At American Airlines Center on Sunday night, first they confiscated the Houston brooms.
Then the Dallas Mavericks’ defense vacuumed up the Rockets.
That’s right — the defense. The Mavericks’ heretofore overwhelmed defense.
Or, as the Rockets saw it and abused it for the first three games of this best-of-seven series, Highway 41 or 11 or whatever Mavericks jersey number that had tried to stop James Harden, Dwight Howard and Company.
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In the first three games of the series, Houston had scored 118, 111 and 130 points. No team in the NBA playoffs had averaged more than the Rockets or had a higher field goal percentage (.470).
Most of that favorable percentage was the product of the Rockets — Howard, in particular — operating at will within 10 feet of the basket.
But Mavericks coach Rick Carlisle had a plan, the kind of set-your-hair-afire plan that a team down three games to none can come up with.
First, he marginalized the men with whistles. Carlisle used his postgame press conference after Game 3 to chastise the officials because Howard was “throwing guys all over the place.”
He really wasn’t exaggerating all that much.
In Sunday’s Game 4, Carlisle continued his scheme by starting J.J. Barea at point guard and Al-Farouq Aminu as his primary defensive stopper.
Barea provided the pace. Aminu added the defensive clutter.
The Mavericks added it all up, including Monta Ellis’ 31 points and a combined 69 team points over the middle two quarters, and they held on to defeat the Rockets 121-109.
It’s true. As chanting, red-clad Houston fans tried to enter the AAC on Sunday, security employees informed them that brooms, like umbrellas, were on the list of prohibited items.
The symbolism was not lost on the Mavericks.
Still needing one victory to clinch the series, the Rockets will have to head home and try again Tuesday night.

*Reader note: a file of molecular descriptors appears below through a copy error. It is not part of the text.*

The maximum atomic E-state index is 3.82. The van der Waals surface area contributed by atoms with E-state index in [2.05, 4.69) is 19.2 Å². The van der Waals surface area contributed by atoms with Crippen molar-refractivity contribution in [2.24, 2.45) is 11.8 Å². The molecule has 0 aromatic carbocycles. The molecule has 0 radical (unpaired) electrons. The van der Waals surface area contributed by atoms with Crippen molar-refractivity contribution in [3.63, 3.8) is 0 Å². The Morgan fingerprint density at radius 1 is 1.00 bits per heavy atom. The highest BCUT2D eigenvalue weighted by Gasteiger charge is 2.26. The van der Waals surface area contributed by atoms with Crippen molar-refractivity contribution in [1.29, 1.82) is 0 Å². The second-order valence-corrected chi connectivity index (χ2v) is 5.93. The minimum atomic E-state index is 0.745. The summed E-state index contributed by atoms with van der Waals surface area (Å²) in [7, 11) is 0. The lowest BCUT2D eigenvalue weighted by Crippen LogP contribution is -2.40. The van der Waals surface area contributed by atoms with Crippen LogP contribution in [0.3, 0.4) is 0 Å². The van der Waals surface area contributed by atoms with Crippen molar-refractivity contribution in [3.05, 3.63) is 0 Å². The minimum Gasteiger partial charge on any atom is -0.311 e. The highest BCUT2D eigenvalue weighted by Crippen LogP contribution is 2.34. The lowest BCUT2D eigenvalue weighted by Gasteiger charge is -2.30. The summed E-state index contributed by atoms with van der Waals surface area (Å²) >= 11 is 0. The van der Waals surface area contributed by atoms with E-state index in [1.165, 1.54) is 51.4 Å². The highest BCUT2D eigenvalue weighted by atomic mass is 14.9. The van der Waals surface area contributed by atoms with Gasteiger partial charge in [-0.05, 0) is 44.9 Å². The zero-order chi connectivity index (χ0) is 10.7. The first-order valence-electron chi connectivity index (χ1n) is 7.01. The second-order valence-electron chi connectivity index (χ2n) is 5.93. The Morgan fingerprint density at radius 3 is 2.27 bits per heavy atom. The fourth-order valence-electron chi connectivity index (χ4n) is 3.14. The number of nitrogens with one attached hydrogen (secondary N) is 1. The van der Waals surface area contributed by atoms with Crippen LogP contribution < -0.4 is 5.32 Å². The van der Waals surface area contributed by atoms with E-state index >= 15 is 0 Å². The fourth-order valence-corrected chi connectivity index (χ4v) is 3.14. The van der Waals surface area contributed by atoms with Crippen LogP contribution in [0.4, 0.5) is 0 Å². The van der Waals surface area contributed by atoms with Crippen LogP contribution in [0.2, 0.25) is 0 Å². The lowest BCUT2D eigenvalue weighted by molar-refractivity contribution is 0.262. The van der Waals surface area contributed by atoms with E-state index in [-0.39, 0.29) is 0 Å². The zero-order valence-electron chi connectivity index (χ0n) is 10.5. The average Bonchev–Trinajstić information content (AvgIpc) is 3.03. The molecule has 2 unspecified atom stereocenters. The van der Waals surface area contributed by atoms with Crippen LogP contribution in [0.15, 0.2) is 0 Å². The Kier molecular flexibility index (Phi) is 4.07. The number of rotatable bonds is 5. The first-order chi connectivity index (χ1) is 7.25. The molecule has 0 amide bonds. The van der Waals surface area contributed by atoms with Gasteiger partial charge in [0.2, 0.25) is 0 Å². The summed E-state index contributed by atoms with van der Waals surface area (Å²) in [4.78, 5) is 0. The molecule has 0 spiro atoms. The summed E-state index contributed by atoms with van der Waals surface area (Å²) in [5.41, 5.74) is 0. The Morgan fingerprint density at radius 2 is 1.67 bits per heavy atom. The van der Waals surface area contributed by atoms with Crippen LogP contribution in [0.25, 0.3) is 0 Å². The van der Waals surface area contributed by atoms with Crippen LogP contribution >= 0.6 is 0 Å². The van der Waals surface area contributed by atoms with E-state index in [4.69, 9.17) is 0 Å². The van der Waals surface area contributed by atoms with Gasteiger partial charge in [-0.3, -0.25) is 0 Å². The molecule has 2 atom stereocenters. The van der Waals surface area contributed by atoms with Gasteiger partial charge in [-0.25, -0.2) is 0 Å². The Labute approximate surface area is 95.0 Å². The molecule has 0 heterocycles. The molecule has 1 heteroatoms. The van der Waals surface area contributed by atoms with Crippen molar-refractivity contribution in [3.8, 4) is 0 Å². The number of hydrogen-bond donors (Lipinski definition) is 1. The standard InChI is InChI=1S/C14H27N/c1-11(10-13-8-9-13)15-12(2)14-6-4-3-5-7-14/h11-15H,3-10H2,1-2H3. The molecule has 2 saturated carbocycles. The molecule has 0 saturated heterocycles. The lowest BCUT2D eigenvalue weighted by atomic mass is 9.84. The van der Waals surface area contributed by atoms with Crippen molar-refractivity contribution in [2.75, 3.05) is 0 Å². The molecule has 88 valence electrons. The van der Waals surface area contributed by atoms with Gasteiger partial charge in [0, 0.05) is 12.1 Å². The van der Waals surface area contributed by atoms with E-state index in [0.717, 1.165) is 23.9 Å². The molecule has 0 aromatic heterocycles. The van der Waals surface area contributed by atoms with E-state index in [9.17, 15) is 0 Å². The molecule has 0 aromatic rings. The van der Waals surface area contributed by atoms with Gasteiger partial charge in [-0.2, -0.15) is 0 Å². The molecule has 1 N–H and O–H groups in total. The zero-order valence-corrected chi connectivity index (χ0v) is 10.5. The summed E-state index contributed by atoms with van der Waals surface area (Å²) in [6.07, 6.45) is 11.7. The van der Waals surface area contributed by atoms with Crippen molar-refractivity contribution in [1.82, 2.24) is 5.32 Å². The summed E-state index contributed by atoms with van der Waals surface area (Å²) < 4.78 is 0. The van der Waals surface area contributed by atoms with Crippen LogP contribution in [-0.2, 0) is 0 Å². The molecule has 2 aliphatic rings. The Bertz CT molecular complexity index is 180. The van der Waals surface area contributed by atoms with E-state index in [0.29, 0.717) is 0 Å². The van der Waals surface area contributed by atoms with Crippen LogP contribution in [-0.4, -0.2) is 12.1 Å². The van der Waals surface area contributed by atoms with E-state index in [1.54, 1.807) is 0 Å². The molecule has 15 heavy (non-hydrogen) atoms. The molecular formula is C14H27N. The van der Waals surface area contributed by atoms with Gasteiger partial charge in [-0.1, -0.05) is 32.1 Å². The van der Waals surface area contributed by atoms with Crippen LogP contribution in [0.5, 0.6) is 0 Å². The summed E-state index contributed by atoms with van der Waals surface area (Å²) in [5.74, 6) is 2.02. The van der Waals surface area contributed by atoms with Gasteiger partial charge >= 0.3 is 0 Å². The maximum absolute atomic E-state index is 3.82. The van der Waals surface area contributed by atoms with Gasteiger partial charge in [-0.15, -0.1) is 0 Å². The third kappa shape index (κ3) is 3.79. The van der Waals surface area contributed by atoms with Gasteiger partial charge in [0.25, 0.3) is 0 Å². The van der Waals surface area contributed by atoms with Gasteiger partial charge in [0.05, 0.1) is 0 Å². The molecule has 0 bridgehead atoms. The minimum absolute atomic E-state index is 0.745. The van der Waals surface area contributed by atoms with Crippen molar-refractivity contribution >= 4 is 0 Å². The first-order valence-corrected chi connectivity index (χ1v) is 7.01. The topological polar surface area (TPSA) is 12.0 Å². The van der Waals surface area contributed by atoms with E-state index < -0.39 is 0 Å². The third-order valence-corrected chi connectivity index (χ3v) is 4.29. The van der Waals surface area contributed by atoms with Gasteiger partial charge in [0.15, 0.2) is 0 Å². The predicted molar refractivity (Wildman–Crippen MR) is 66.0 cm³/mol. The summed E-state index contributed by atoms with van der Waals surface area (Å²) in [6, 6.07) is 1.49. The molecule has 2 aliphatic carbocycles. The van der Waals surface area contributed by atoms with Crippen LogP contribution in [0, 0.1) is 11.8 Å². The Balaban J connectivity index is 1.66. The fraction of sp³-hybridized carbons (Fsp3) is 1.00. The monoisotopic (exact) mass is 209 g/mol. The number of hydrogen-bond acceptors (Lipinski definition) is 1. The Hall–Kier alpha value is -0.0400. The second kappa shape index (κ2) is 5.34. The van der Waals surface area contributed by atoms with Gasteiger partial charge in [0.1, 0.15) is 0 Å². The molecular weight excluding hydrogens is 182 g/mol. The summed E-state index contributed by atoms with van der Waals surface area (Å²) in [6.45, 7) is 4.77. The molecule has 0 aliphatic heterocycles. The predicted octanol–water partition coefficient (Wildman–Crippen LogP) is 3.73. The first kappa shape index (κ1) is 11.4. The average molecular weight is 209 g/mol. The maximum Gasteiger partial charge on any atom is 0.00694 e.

If nothing else, therefore, the Mavericks had that. They had denied Houston its moment by turning in a Mavericks defensive effort for the ages.
The Rockets, no doubt, will point to their cold shooting — three quarters’ worth — as the reason for Sunday’s troubles. But that won’t be doing justice to the hands-on work done by Aminu, Tyson Chandler and the Mavericks who came in off the bench.
They showed their hand early. On the home team’s first possession of the night, Aminu took the basketball directly toward Howard, drawing the foul. Later, as the Mavericks tried to erase an early 12-point deficit, Devin Harris vigorously challenged Howard at the baseline and sent the big Rocket spinning to the floor.
The officials called it a flagrant foul, but its purpose was served — the AAC crowd roared with approval.
A few minutes later Barea’s jumper gave the Mavericks a 50-48 lead, and Dallas never trailed after that.
Until a fourth-quarter spurt by Josh Smith, the Rockets couldn’t seem to hit anything beyond the free throw paint. Nor could Howard, who was sent to the line 13 times, seem to hit a free throw.
It wasn’t exactly a Hack-a-Howard strategy. But it became the Dallas defense’s go-to option of the night.
The Mavericks’ lead climbed as high as 24.
Barea played more than 35 minutes and seldom slowed. He finished with 17 points and 13 assists, rendering the Rajon Rondo issue formally moot.
Aminu had 12 rebounds and 16 points, bettering Howard in both categories.
No brooms allowed in American Airlines Center on Sunday night.
It’s a rule.
Gil LeBreton, 817-390-7697